Okay so the time has finally come, in the month of May 2014, to eventually put up my top 25 films of 2013 list. Sure it’s taken this long due to working a lot and then missing out on most of these films when they were in the cinema and having to wait for DVD releases.
Should also be noted that these follow the general releases of when films were released in the UK so if people freak out with the lack of 12 Years A Slave, Wolf of Wall Street etc missing from this list, it’s because they didn’t get released in the UK generally until 2014. So the general rule has become the US get’s the Oscar contenders before we do and the UK get the Marvel films before the US. So let’s get on with the list shall we?
25. In A World…
A surprise gem from the 2013 calendar and Lake Bell stars in her directorial debut as voice coach Carol Solomon, daughter of well acknowledged voiceover supreme, is offered a part that can change her life as a studio wants to have her be the new voice for a new franchise film. Not only does she have to deal with the judgements of her dad on her voice acting, she has to deal with battling for the gig of the film franchise with self-titled new voiceover king Gustav. Smart and unique debut from Bell showcasing her written, directorial and acting skills as well as her voice acting skills which can prove to be quite a nice quiz question if you were to guess how many voices does Bell do in the film.
Nebraska tells us the story of a father, Woody Grant, who is convinced he’s won a million dollar magazine sweepstake, and his son David, who begrudgingly agrees to drive his father to agrees to drive him to Nebraska. While on the trip they take a detour upon Woody’s hometown of Hawthorne, where the locals learn of Woody’s winnings, turning him into a local celebrity and David begins to learn more about his father in the course of a weekend than he has done his whole life. Payne uses the black and white here to powerful effect here for the film, mainly for the great use of cinematography on show here. This character driven film has the characters well fleshed out, from Bruce Dern’s Oscar nominated turn as Woody, an alcoholic lost within himself, as well as his outspoken wife Kate, played well by June Squibb and then there’s Will Forte, the first major role I’ve seen him in and he does well as son David. Always nice to see Stacy Keach as well in a film, even playing such an asshole.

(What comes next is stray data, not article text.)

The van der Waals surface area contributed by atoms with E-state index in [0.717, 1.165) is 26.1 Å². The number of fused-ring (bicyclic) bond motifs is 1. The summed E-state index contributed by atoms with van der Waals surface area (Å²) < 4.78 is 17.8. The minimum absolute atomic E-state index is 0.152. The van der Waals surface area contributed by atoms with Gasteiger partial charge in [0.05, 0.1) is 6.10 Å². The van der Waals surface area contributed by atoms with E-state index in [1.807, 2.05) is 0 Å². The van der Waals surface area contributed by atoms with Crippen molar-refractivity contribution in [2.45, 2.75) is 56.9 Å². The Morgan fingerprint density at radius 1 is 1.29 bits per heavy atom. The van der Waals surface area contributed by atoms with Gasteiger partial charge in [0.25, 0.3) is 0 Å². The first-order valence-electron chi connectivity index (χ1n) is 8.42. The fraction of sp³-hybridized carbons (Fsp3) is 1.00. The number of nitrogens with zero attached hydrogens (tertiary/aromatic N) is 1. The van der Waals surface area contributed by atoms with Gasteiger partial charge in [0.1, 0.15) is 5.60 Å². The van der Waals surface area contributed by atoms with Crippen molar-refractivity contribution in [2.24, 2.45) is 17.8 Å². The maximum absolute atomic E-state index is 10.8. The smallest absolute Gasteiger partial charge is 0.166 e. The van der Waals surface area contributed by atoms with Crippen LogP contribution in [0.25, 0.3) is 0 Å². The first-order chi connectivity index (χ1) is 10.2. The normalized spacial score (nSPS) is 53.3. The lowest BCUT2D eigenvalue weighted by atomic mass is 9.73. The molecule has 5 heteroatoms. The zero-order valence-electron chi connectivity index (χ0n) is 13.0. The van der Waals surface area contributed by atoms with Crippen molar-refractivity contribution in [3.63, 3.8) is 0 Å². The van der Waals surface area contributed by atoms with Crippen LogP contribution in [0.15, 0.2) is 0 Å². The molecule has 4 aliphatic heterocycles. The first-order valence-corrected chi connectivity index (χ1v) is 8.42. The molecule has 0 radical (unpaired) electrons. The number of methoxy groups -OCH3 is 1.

23. The Spectacular Now
We follow main guy Sutter at a point where he has just had a breakup with his girlfriend Cassidy, who has moved on to be with Marcus. Why? Because Marcus has direction and knows what he wants to do with his life, where as Sutter is too busy in the now. After a drunken bender, Sutter wakes up in the middle of someones garden by Aimee, a shy, reserved girl who isn’t exactly one of the popular ones in school. Sutter takes to take an interest in Aimee but is still aching to get back with Cassidy. He shall also have a few drinks between now and then in the process. Miles Teller plays Sutter with such likability and vulnerability as everyone else looks on to the future and where they want to be, Sutter is happily in his comfort level of living in the now as adulthood genuinely scares the shit out of him and Shailene Woodley brings such innocence to Aimee who begins to develop confidence in herself the more she stays with Sutter, with the two helping each other out in the process as the film goes on.